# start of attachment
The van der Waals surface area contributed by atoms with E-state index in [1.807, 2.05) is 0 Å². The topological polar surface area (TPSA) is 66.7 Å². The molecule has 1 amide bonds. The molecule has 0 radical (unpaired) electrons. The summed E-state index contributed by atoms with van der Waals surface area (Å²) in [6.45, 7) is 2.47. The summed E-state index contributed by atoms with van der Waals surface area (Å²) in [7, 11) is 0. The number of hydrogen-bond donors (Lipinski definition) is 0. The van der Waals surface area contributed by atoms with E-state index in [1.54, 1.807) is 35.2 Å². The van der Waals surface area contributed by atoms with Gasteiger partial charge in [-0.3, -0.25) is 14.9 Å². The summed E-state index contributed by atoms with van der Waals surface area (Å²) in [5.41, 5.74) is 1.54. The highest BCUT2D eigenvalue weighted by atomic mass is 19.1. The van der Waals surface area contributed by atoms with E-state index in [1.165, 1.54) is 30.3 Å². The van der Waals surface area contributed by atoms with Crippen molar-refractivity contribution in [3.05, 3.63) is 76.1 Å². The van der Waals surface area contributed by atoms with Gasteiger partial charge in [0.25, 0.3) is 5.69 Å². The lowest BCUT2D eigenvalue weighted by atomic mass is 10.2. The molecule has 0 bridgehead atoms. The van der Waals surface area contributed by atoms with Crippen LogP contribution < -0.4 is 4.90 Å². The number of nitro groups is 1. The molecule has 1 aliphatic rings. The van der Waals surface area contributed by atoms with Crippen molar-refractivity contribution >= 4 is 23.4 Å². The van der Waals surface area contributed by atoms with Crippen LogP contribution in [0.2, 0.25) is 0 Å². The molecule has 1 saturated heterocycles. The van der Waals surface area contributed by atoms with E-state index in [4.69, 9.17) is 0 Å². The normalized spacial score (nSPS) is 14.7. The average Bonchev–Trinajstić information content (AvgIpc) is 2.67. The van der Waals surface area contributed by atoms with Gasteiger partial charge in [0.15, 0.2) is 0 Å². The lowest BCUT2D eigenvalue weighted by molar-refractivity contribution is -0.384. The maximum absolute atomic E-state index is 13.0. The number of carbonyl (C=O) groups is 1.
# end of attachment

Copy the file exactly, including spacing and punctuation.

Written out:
The van der Waals surface area contributed by atoms with E-state index in [1.807, 2.05) is 0 Å². The topological polar surface area (TPSA) is 66.7 Å². The molecule has 1 amide bonds. The molecule has 0 radical (unpaired) electrons. The summed E-state index contributed by atoms with van der Waals surface area (Å²) in [6.45, 7) is 2.47. The summed E-state index contributed by atoms with van der Waals surface area (Å²) in [7, 11) is 0. The number of hydrogen-bond donors (Lipinski definition) is 0. The van der Waals surface area contributed by atoms with E-state index in [1.54, 1.807) is 35.2 Å². The van der Waals surface area contributed by atoms with Gasteiger partial charge in [-0.3, -0.25) is 14.9 Å². The summed E-state index contributed by atoms with van der Waals surface area (Å²) in [5.41, 5.74) is 1.54. The highest BCUT2D eigenvalue weighted by atomic mass is 19.1. The van der Waals surface area contributed by atoms with E-state index in [1.165, 1.54) is 30.3 Å². The van der Waals surface area contributed by atoms with Crippen molar-refractivity contribution in [3.05, 3.63) is 76.1 Å². The van der Waals surface area contributed by atoms with Gasteiger partial charge in [0.25, 0.3) is 5.69 Å². The lowest BCUT2D eigenvalue weighted by atomic mass is 10.2. The molecule has 0 bridgehead atoms. The van der Waals surface area contributed by atoms with Crippen LogP contribution < -0.4 is 4.90 Å². The number of nitro groups is 1. The molecule has 1 aliphatic rings. The van der Waals surface area contributed by atoms with Crippen molar-refractivity contribution >= 4 is 23.4 Å². The van der Waals surface area contributed by atoms with Crippen LogP contribution in [0.2, 0.25) is 0 Å². The molecule has 1 saturated heterocycles. The van der Waals surface area contributed by atoms with E-state index in [4.69, 9.17) is 0 Å². The normalized spacial score (nSPS) is 14.7. The average Bonchev–Trinajstić information content (AvgIpc) is 2.67. The van der Waals surface area contributed by atoms with Gasteiger partial charge in [0.15, 0.2) is 0 Å². The lowest BCUT2D eigenvalue weighted by molar-refractivity contribution is -0.384. The maximum absolute atomic E-state index is 13.0. The number of carbonyl (C=O) groups is 1.